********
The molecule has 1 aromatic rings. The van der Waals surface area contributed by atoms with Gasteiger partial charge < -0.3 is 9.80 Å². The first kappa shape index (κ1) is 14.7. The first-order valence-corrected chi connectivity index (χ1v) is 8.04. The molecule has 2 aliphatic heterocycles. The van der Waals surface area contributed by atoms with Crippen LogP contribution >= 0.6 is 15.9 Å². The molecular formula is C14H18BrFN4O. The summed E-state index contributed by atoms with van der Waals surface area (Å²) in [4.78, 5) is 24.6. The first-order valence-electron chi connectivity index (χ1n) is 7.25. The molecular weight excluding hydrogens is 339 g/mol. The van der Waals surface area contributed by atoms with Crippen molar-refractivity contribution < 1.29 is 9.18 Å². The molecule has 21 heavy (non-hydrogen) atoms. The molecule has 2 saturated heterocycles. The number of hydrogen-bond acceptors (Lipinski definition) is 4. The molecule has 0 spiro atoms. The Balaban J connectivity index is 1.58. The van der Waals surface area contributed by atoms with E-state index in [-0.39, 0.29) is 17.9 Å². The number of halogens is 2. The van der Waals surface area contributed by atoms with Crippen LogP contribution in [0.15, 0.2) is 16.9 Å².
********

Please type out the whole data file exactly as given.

The molecule has 1 aromatic rings. The van der Waals surface area contributed by atoms with Gasteiger partial charge < -0.3 is 9.80 Å². The first kappa shape index (κ1) is 14.7. The first-order valence-corrected chi connectivity index (χ1v) is 8.04. The molecule has 2 aliphatic heterocycles. The van der Waals surface area contributed by atoms with Crippen LogP contribution >= 0.6 is 15.9 Å². The molecular formula is C14H18BrFN4O. The summed E-state index contributed by atoms with van der Waals surface area (Å²) in [4.78, 5) is 24.6. The first-order valence-electron chi connectivity index (χ1n) is 7.25. The molecular weight excluding hydrogens is 339 g/mol. The van der Waals surface area contributed by atoms with Crippen molar-refractivity contribution < 1.29 is 9.18 Å². The molecule has 21 heavy (non-hydrogen) atoms. The molecule has 2 saturated heterocycles. The number of hydrogen-bond acceptors (Lipinski definition) is 4. The molecule has 0 spiro atoms. The Balaban J connectivity index is 1.58. The van der Waals surface area contributed by atoms with E-state index in [-0.39, 0.29) is 17.9 Å². The number of halogens is 2. The van der Waals surface area contributed by atoms with Crippen LogP contribution in [0.15, 0.2) is 16.9 Å².